Feeling the Frenzy of Seasonal Stress?

Calm Cortisol with Key Nutrients and Botanicals 

Everyone may feel anxious from time to time, especially when work or home life becomes hectic. Stress is a natural part of your body’s response to demands it might face, including significant life challenges, changes to diet or physical activity, and even seasonal weather changes. The feeling of stress is the reaction of your body to any changes that require adjustment or adaptation. These reactions can manifest physically, mentally, or emotionally. Even though these responses are natural, chronic stress may negatively affect your health in a variety of ways if not resolved. Chronic stress can cause or worsen conditions such as depression, personality disorders, cardiovascular disease, eating disorders, skin and hair problems, and gastrointestinal upset. 

Under stress, the HPA (hypothalamus-pituitary-adrenal) feedback loop is pushed into overdrive, causing the adrenals to produce too much cortisol in an effort to regulate the body’s stress response. High levels of cortisol affect nearly every organ system in the body and can result in sleeplessness, sluggish metabolism, an increase in blood pressure, and blood sugar, as well as inflammation (which can be taxing on the immune system).1 The winter season, with higher exposure to coughs, colds and flus, coupled with the inherent stress the holiday season brings, reminds us that an ounce of prevention is worth a pound of cure. Key nutrients and botanicals can be our allies to reduce stress and bolster resilience.  

Amp Up Your Vitamin C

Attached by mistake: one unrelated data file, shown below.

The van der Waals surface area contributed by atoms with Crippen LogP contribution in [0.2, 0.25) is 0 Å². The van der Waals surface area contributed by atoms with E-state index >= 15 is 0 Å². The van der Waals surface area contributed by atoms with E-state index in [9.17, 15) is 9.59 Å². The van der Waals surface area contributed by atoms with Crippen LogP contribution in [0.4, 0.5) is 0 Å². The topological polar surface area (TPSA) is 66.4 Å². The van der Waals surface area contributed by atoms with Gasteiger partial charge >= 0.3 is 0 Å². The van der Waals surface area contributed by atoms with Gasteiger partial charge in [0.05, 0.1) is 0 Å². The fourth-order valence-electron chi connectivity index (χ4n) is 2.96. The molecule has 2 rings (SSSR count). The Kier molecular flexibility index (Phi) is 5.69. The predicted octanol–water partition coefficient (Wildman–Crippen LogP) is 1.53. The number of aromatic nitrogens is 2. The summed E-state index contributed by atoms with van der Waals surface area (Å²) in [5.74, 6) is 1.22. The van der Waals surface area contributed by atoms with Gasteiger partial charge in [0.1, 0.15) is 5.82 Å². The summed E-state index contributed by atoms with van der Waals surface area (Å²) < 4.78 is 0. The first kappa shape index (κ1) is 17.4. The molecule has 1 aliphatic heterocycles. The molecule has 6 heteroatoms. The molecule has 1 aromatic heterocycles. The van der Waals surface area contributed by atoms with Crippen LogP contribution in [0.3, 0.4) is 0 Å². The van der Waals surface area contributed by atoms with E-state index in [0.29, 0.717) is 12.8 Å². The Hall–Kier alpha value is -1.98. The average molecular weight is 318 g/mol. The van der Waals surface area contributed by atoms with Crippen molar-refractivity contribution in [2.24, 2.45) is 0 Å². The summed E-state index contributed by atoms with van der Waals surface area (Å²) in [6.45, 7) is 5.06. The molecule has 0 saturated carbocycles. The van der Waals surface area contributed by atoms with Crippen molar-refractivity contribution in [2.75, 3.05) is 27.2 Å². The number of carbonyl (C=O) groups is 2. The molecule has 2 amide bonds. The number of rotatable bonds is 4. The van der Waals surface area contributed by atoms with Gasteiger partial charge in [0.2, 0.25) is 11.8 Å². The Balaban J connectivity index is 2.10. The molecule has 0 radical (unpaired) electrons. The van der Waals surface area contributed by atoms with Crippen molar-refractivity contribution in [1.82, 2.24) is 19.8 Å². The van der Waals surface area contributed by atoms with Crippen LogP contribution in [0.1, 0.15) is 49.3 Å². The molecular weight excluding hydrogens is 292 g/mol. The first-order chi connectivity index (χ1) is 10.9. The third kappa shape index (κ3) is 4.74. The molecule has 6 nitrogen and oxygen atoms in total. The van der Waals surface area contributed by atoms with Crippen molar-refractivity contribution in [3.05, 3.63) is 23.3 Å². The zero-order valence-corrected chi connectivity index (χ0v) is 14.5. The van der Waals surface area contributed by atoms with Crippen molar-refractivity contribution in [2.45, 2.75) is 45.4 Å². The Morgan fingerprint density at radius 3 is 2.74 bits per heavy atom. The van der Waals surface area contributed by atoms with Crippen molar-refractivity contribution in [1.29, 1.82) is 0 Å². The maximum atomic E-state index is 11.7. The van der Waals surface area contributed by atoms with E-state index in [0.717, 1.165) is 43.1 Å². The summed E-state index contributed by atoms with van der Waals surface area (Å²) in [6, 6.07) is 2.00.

It comes as no surprise that vitamin C is one of the most commonly utilized vitamins. Vitamin C has the ability to support the immune system, help protect against bacteria and viruses, improve the delivery of blood and oxygen to muscles, and helps the body make collagen, an important protein used to make skin, cartilage, tendons, and ligaments.2,3 Vitamin C is a powerful antioxidant that helps protect your cells against the effects of free radicals, which can play a critical role in reducing the occurrence of many damaging diseases. However, this critical vitamin can also help your body to adapt to stress.  

During stressful times, your body may experience mental and physical changes caused by anxiety, irritability, trouble sleeping, headaches, an upset stomach, high blood pressure, or chest pain.4,5 These symptoms can be annoying in the short term, but too much stress over time may cause damage to organ systems in your body. Chronic stress can engender conditions such as depression, personality disorders, cardiovascular disease, eating disorders, skin and hair problems, and gastrointestinal upset.6  

Rely on Rhodiola 

Rhodiola rosea, commonly known as rhodiola, is a well-known adaptogen, a substance that can help increase the resistance of your body to stress by “adapting” to what your body needs (such as increasing energy when you feel fatigued or elevating adrenaline when you are frightened). One eye-opening study investigated the impact of Rhodiola rosea on anxiety, stress, cognition, and overall mood symptoms.7 After only two weeks, the group of participants supplementing with Rhodiola demonstrated a significant reduction in anxiety, stress, and anger and marked improvements in total mood. The adaptogenic qualities of this botanical may have helped alleviate stress and stress-related symptoms in these participants.